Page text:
Many of Vermont’s pollinator species are in peril, and the Vermont Fish and Wildlife Department would like to share a few simple suggestions to greatly benefit our essential pollinator species.
“The majority of our flowering plants need pollinators in order to produce seeds,” said Vermont Fish and Wildlife Department zoologist Mark Ferguson. “Vermont is home to hundreds of species of pollinators from bees to butterflies to beetles and other bugs that play a vital role in pollinating our flowers, trees and food crops. These insects are responsible for pollinating 60 to 80 percent of Vermont’s wild plants and play a critical role in the propagation of fruits and vegetables in gardens, wild berry patches, commercial berry farms, and apple orchards.”
But many pollinator species in Vermont are in trouble. Habitat loss, invasive species, single-crop farming, disease and pesticides are a few of the threats affecting populations of these insects across our state.
Vermont’s native bees, including over 300 unique species and three that are threatened or endangered, are among our pollinators being impacted the most.
A recent examination of our 17 different bumble bees compared recent observations with historical collections and concluded that several species have drastically declined or disappeared from Vermont, including the Rusty-patched Bumble Bee.
To better understand not only the number and diversity of our native bee species, but also their distribution and population trends, the department and partners are conducting a three-year study of Vermont bees. Vermont Fish and Wildlife is working closely with the Vermont Center for Ecological Studies (VCE) and is inviting any members of the public interested in contributing to this data collection to send their bee observations to iNaturalist.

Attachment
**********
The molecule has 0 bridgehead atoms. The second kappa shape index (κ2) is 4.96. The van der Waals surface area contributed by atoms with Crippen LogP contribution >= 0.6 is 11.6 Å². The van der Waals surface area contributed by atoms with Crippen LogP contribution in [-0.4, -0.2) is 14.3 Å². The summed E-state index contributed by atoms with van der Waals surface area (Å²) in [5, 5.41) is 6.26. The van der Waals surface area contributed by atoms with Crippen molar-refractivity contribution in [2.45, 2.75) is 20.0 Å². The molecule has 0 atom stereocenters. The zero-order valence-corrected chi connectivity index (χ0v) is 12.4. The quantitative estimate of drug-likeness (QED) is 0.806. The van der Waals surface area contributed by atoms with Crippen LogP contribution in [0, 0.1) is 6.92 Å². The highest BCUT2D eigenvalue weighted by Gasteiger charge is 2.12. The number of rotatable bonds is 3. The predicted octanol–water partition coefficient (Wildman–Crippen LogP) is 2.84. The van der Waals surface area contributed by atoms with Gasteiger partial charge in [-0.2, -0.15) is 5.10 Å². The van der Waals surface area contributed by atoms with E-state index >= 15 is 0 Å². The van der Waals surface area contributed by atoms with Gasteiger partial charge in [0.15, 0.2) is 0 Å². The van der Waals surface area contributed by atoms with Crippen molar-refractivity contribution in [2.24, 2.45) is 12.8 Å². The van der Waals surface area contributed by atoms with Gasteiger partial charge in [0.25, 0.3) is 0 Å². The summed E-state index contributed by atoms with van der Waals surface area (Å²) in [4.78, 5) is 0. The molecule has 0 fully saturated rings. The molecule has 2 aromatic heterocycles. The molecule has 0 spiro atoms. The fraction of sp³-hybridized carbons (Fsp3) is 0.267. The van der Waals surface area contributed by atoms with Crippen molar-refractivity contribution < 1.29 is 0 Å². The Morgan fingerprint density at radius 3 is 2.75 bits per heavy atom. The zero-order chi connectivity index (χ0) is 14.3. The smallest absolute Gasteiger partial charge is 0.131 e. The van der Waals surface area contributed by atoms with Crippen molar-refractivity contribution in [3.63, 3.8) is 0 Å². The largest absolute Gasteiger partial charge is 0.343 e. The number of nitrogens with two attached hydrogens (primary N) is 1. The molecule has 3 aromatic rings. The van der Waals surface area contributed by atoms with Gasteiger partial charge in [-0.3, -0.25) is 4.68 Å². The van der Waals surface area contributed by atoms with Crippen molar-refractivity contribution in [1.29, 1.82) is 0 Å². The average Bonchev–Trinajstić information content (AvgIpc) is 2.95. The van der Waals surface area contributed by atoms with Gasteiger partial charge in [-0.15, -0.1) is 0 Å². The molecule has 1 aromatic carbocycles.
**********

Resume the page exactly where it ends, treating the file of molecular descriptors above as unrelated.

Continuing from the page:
Vermonters can also help conserve our native bees and other pollinators with a few simple household considerations:
Provide a variety of vibrant flowers and native plants to attract pollinators to your yard and garden.
Learn to live with wildflowers and weeds growing in your yard and fields. Pollinators prefer a variety in their habitat, even if it looks untidy to humans.
Keep an eye out for bare patches of lawn where ground-nesting bees may make their home.
Use pesticide alternatives such as pollinator-friendly barriers to keep unwanted pests off your plants.
Avoid using insecticides (especially those that contain neonicotinoids such as imidacloprid, thiamethoxam, clothianidin).
Reduce the amount of property that is mowed, mow less often, and consider leaving fields un-mowed until October when most pollinators have finished their pollinating activities.
Meadows that are narrow in shape or less than 10 acres in size are not suitable to provide habitat for grassland birds, but they can be extremely valuable pollinator habitat. Consider leaving these small fields, and also large fields managed as grassland bird nesting habitat which are not needed for hay harvest in August or September, un-mowed until October when most pollinators have finished their pollinating activities.
You can also ensure the viability of Vermont’s pollinators by contributing to Vermont Fish and Wildlife’s habitat conservation projects though the Vermont Habitat Stamp program.